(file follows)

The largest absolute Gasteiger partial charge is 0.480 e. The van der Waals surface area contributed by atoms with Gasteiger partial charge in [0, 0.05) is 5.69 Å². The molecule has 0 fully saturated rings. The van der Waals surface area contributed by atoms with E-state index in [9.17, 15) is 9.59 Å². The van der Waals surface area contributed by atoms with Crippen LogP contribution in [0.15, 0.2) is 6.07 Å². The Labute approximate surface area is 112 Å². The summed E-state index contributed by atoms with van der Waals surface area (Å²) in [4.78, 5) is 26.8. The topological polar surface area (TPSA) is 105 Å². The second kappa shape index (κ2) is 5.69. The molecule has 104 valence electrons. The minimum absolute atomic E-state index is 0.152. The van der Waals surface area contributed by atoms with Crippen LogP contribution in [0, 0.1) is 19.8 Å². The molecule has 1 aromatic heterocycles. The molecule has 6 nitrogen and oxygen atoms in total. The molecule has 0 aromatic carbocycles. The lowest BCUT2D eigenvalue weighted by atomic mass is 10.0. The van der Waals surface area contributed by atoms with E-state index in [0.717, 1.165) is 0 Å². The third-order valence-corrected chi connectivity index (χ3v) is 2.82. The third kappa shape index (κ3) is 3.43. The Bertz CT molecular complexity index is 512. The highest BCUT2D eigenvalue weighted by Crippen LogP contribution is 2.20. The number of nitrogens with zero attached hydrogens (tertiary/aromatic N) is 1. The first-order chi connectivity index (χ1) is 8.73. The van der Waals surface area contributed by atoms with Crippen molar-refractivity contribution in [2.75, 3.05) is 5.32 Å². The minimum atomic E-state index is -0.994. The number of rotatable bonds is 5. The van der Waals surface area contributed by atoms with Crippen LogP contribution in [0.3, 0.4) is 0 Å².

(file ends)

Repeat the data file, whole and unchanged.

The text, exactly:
The largest absolute Gasteiger partial charge is 0.480 e. The van der Waals surface area contributed by atoms with Gasteiger partial charge in [0, 0.05) is 5.69 Å². The molecule has 0 fully saturated rings. The van der Waals surface area contributed by atoms with E-state index in [9.17, 15) is 9.59 Å². The van der Waals surface area contributed by atoms with Crippen LogP contribution in [0.15, 0.2) is 6.07 Å². The Labute approximate surface area is 112 Å². The summed E-state index contributed by atoms with van der Waals surface area (Å²) in [4.78, 5) is 26.8. The topological polar surface area (TPSA) is 105 Å². The second kappa shape index (κ2) is 5.69. The molecule has 104 valence electrons. The minimum absolute atomic E-state index is 0.152. The van der Waals surface area contributed by atoms with Crippen LogP contribution in [0, 0.1) is 19.8 Å². The molecule has 1 aromatic heterocycles. The molecule has 6 nitrogen and oxygen atoms in total. The molecule has 0 aromatic carbocycles. The lowest BCUT2D eigenvalue weighted by atomic mass is 10.0. The van der Waals surface area contributed by atoms with E-state index in [0.717, 1.165) is 0 Å². The third-order valence-corrected chi connectivity index (χ3v) is 2.82. The third kappa shape index (κ3) is 3.43. The Bertz CT molecular complexity index is 512. The highest BCUT2D eigenvalue weighted by Crippen LogP contribution is 2.20. The number of nitrogens with zero attached hydrogens (tertiary/aromatic N) is 1. The first-order chi connectivity index (χ1) is 8.73. The van der Waals surface area contributed by atoms with Crippen molar-refractivity contribution in [2.75, 3.05) is 5.32 Å². The minimum atomic E-state index is -0.994. The number of rotatable bonds is 5. The van der Waals surface area contributed by atoms with Crippen LogP contribution in [0.3, 0.4) is 0 Å².